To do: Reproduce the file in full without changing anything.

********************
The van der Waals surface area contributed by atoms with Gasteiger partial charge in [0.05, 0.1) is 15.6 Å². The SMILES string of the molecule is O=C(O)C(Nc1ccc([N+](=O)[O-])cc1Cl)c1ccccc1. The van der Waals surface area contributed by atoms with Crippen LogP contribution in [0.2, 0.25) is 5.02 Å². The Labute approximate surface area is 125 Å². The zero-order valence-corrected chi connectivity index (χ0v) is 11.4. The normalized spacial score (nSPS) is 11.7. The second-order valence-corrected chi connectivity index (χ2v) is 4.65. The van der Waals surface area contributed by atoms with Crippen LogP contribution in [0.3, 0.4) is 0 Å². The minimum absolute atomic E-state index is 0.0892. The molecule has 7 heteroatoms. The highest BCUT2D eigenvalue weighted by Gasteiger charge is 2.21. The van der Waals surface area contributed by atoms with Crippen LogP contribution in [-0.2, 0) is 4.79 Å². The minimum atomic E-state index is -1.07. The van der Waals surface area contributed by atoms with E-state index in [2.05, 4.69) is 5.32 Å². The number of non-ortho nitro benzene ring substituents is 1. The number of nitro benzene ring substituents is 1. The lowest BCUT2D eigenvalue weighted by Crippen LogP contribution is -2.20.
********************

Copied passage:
The van der Waals surface area contributed by atoms with Gasteiger partial charge in [0.05, 0.1) is 15.6 Å². The SMILES string of the molecule is O=C(O)C(Nc1ccc([N+](=O)[O-])cc1Cl)c1ccccc1. The van der Waals surface area contributed by atoms with Crippen LogP contribution in [0.2, 0.25) is 5.02 Å². The Labute approximate surface area is 125 Å². The zero-order valence-corrected chi connectivity index (χ0v) is 11.4. The normalized spacial score (nSPS) is 11.7. The second-order valence-corrected chi connectivity index (χ2v) is 4.65. The van der Waals surface area contributed by atoms with Crippen LogP contribution in [0.3, 0.4) is 0 Å². The minimum absolute atomic E-state index is 0.0892. The molecule has 7 heteroatoms. The highest BCUT2D eigenvalue weighted by Gasteiger charge is 2.21. The van der Waals surface area contributed by atoms with Crippen LogP contribution in [-0.2, 0) is 4.79 Å². The minimum atomic E-state index is -1.07. The van der Waals surface area contributed by atoms with E-state index in [2.05, 4.69) is 5.32 Å². The number of non-ortho nitro benzene ring substituents is 1. The number of nitro benzene ring substituents is 1. The lowest BCUT2D eigenvalue weighted by Crippen LogP contribution is -2.20.